When to See a Doctor for Pink Eye (Conjunctivitis)

Medically Reviewed By William C. Lloyd III, MD, FACS
Was this helpful?
Pink Eye

Pink eye, conjunctivitis, is one of the most common of eye complaints. The conjunctiva, a thin, clear tissue that lines the eyelid and covers the white part of the eye (sclera) becomes inflamed, which causes redness, itching, burning, excessive tearing, and discharge from the eye. Doctors estimate there are about 3 million cases of pink eye in the United States every year, mostly among children. Most often, pink eye goes away on its own and the main concern is to keep it from spreading to others.

Common Causes of Pink Eye

Pink eye can be caused by a virus, bacteria, allergens or irritants but it is the viral form of pink eye that is highly contagious. Schools can be affected by outbreaks of pink eye because it is so contagious.

  • Viral conjunctivitis: Viral pink eye can be spread through the air. It is often associated with colds and upper airway infections. When someone with viral pink eye sneezes or coughs, the droplets can spread the infection, which is why it is so contagious. It can also be transmitted through direct contact. For example, people who have the infection may touch their eye with a finger and then touch an object (like a door knob) or bring an object like a towel or makeup applicator to their face and someone else uses the contaminated object.

  • Bacterial conjunctivitis: Pink eye caused by bacteria is generally spread by direct contact.

  • Allergic conjunctivitis: Allergies can cause pink eye when the allergen, such as dust or pollen, is airborne and gets into the eye. Allergic pink eye is not contagious.

  • Irritant or chemical conjunctivitis: This type of pink eye is similar to allergic pink eye as it is not contagious. It is caused by exposure to an irritant, such as swimming pool chlorine or pollution in the air.

Pink Eye Treatment at Home

Pink eye symptoms can often be treated at home. Here are some tips that may help relieve the itching and burning feeling caused by the inflammation in your eye:

  • Gently wipe your eyes with a clean, wet cloth (one clean cloth per eye), from the inside of your eye to the outside. Do not use the same cloth on both eyes.

  • Apply cold or warm compresses on your eyes, depending on which is most comfortable.

  • Apply artificial eye drops according to the label’s instructions. Avoid touching the applicator directly to your eye.

  • Do not immediately use antibiotic eye drops. If you have a viral infection, these eye drops will not be effective.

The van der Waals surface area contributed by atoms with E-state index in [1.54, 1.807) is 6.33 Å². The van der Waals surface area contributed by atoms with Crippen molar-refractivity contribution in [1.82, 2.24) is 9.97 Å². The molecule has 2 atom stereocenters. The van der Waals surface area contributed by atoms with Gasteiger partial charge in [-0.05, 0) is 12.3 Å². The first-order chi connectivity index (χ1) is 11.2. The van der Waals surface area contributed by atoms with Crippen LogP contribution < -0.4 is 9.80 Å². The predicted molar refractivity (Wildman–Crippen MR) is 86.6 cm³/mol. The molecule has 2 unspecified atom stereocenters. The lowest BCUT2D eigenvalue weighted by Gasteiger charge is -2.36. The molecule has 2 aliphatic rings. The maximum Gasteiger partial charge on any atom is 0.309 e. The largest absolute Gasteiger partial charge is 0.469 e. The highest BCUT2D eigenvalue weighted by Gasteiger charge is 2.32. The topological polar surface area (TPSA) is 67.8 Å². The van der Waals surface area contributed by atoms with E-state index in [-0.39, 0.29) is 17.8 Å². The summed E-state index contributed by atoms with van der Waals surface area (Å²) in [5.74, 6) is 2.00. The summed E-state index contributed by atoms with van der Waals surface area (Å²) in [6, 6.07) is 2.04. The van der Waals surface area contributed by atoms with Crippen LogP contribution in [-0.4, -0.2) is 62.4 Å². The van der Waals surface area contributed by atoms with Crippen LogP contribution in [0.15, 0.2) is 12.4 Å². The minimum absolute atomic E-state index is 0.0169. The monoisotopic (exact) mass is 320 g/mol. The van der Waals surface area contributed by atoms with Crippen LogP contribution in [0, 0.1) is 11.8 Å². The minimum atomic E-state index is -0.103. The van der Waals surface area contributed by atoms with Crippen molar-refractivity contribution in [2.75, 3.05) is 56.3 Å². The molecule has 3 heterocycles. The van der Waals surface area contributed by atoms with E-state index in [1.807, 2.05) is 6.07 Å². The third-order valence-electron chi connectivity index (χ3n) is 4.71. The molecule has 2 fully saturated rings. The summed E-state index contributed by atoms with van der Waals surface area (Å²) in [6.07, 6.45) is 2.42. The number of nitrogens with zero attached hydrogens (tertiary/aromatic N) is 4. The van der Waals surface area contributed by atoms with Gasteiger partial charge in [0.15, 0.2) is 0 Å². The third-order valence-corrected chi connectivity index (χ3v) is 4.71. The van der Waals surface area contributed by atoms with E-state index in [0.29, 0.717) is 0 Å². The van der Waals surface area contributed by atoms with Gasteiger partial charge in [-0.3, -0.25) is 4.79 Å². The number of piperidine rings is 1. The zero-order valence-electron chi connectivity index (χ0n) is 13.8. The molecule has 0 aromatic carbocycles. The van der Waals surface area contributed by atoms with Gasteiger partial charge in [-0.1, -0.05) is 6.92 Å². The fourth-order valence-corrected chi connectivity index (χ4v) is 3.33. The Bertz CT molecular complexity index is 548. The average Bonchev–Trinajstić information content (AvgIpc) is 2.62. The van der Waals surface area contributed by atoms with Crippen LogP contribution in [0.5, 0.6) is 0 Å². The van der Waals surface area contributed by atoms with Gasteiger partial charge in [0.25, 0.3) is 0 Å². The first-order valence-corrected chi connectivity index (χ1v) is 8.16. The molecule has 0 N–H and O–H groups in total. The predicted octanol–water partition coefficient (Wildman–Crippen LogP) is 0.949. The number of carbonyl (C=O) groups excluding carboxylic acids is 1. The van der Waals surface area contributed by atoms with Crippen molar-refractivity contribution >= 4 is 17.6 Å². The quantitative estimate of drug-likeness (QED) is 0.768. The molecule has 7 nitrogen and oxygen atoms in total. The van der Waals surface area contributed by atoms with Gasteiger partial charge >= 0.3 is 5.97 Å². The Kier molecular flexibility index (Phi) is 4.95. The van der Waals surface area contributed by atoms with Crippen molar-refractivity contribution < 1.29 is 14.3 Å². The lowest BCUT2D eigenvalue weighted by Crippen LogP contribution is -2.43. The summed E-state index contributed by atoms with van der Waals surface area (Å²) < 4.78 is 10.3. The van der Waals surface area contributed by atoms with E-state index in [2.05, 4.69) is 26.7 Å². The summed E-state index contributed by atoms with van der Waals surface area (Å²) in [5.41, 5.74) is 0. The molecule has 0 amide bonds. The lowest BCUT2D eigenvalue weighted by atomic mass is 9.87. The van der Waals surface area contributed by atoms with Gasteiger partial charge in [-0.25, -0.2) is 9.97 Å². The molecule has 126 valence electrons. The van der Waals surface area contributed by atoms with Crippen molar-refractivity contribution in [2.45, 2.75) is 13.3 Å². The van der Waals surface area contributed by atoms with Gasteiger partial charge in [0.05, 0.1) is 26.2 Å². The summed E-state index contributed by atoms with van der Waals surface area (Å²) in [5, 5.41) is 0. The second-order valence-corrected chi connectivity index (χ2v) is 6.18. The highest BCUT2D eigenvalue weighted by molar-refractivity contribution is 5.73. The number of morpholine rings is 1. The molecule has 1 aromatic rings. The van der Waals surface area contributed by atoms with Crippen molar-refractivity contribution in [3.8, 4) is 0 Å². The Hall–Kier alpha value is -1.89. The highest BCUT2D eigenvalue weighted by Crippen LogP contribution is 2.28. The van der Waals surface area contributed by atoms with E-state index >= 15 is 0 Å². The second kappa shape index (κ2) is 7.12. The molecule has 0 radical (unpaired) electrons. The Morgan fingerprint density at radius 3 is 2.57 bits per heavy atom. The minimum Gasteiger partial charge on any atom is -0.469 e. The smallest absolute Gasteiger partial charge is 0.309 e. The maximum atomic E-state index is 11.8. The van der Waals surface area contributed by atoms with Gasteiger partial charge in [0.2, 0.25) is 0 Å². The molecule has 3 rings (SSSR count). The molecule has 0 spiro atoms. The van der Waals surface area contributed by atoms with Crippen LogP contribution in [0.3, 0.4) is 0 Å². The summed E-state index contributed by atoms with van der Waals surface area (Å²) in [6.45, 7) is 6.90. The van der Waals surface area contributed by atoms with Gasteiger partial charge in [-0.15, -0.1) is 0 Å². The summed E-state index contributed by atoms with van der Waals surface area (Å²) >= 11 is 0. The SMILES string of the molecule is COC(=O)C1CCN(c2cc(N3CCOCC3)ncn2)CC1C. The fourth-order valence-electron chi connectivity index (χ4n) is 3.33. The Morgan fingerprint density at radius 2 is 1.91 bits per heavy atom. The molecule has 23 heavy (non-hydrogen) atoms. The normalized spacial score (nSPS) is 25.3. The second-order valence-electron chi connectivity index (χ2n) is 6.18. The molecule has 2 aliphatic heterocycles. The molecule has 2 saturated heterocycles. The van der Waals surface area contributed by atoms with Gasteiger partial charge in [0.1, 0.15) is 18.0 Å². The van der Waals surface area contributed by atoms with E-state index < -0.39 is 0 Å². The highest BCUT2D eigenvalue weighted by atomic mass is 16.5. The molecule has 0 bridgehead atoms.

• For allergic pinkeye, antihistamine drugs and allergy eye drops may be helpful in reducing the discomfort.

  • For irritant pink eye, removing yourself from the environment and using artificial eye drops may help ease the symptoms.

To prevent spreading the infection or re-infecting yourself, here are a few tips:

  • If you wear soft or disposable contact lenses, take them out and do not put them back in. You will likely need new lenses to prevent recontamination. If you wear hard lenses, they must be disinfected before using them again after the infection has gone away.

  • Throw away your eye makeup and applicators to avoid recontamination.

  • Do not share towels or face cloths.

  • Dispose all tissues that come in contact with your face directly in the trash.

When to See a Doctor for Pink Eye

Although most cases of pink eye go away without a doctor’s care, there are some times when you should see your doctor as soon as possible for pink eye symptoms. Your doctor may prescribe eye drops to help relieve the symptoms or to treat bacterial conjunctivitis. Times when you should see a doctor for pink eye include:

  • You have a depressed or weakened immune system, which makes it harder to fight infections.

  • You develop pain in one or both eyes.

  • You develop a sensitivity to light.

  • Your vision becomes blurry.

  • Your symptoms continue or worsen.

  • You are using antibiotic drops for a bacterial infection and the symptoms are not going away.

  • You develop a fever and other signs of an infection, such as swollen glands or fatigue.

  • You have an eye condition unrelated to conjunctivitis.

Who to See for Pink Eye

Most often, the doctor who would treat you for pink eye would be your family doctor or primary care physician. If there are any complications, you continuously develop conjunctivitis, or treatment by your doctor is not successful, you may be referred to an ophthalmologist, an eye specialist. Check with your insurance company to verify if you need a referral from your primary doctor before seeing an ophthalmologist.

Pink eye is so common that most families have had one family member come home with the infection. The good news is it most often goes away on its own after a few days without any medical interventions.

Was this helpful?
Medical Reviewer: William C. Lloyd III, MD, FACS
Last Review Date: 2020 Aug 11
View All Eye Health Articles
THIS TOOL DOES NOT PROVIDE MEDICAL ADVICE. It is intended for informational purposes only. It is not a substitute for professional medical advice, diagnosis or treatment. Never ignore professional medical advice in seeking treatment because of something you have read on the site. If you think you may have a medical emergency, immediately call your doctor or dial 911.
  1. About Conjunctivitis (Pink Eye). Centers for Disease Control
    and Prevention. https://www.cdc.gov/conjunctivitis/about/index.html
  2. Facts About Pink Eye. National Eye Institute. Part of the
    National Institutes of Health. https://nei.nih.gov/health/pinkeye/pink_facts
  3. Conjunctivitis (Pink Eye). Centers for Disease Control and Prevention.
  4. Conjunctivitis. Canadian Association of Optometrists. https://opto.ca/health-library/conjunctivitis
  5. Pink eye (conjunctivitis). Mayo Clinic. https://www.mayoclinic.org/diseases-conditions/pink-eye/diagnosis-treatment/drc-20376360